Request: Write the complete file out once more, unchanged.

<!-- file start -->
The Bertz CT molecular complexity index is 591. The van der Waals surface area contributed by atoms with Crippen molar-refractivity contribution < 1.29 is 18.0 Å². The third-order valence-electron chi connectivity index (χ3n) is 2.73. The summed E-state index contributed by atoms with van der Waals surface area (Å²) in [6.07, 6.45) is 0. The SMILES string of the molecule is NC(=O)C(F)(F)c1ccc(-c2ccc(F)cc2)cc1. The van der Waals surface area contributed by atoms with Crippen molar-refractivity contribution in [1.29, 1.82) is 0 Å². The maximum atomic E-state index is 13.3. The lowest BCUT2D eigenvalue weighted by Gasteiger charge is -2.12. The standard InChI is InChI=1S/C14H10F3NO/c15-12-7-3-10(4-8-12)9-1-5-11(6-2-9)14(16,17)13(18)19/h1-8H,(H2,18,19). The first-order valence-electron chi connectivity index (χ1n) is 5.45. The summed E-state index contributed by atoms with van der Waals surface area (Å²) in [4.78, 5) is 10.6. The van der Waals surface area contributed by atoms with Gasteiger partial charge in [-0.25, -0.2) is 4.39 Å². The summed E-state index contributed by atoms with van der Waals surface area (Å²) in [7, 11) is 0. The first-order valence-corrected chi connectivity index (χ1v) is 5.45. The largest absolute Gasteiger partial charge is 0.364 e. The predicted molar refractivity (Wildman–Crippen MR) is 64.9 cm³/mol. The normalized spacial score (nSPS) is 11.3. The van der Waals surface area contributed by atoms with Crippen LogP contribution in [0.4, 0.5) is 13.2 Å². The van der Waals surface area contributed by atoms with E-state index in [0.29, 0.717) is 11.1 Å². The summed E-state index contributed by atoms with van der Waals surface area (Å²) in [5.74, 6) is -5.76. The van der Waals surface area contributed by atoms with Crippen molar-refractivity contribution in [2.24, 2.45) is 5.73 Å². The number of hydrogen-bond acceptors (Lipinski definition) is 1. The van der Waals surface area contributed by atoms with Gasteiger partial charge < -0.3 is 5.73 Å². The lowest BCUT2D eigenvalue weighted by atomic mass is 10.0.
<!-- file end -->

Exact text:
The Bertz CT molecular complexity index is 591. The van der Waals surface area contributed by atoms with Crippen molar-refractivity contribution < 1.29 is 18.0 Å². The third-order valence-electron chi connectivity index (χ3n) is 2.73. The summed E-state index contributed by atoms with van der Waals surface area (Å²) in [6.07, 6.45) is 0. The SMILES string of the molecule is NC(=O)C(F)(F)c1ccc(-c2ccc(F)cc2)cc1. The van der Waals surface area contributed by atoms with Crippen molar-refractivity contribution in [1.29, 1.82) is 0 Å². The maximum atomic E-state index is 13.3. The lowest BCUT2D eigenvalue weighted by Gasteiger charge is -2.12. The standard InChI is InChI=1S/C14H10F3NO/c15-12-7-3-10(4-8-12)9-1-5-11(6-2-9)14(16,17)13(18)19/h1-8H,(H2,18,19). The first-order valence-electron chi connectivity index (χ1n) is 5.45. The summed E-state index contributed by atoms with van der Waals surface area (Å²) in [4.78, 5) is 10.6. The van der Waals surface area contributed by atoms with Gasteiger partial charge in [-0.25, -0.2) is 4.39 Å². The summed E-state index contributed by atoms with van der Waals surface area (Å²) in [7, 11) is 0. The first-order valence-corrected chi connectivity index (χ1v) is 5.45. The largest absolute Gasteiger partial charge is 0.364 e. The predicted molar refractivity (Wildman–Crippen MR) is 64.9 cm³/mol. The normalized spacial score (nSPS) is 11.3. The van der Waals surface area contributed by atoms with Crippen LogP contribution in [0.4, 0.5) is 13.2 Å². The van der Waals surface area contributed by atoms with E-state index in [0.29, 0.717) is 11.1 Å². The summed E-state index contributed by atoms with van der Waals surface area (Å²) in [5.74, 6) is -5.76. The van der Waals surface area contributed by atoms with Crippen molar-refractivity contribution in [2.24, 2.45) is 5.73 Å². The number of hydrogen-bond acceptors (Lipinski definition) is 1. The van der Waals surface area contributed by atoms with Gasteiger partial charge < -0.3 is 5.73 Å². The lowest BCUT2D eigenvalue weighted by atomic mass is 10.0.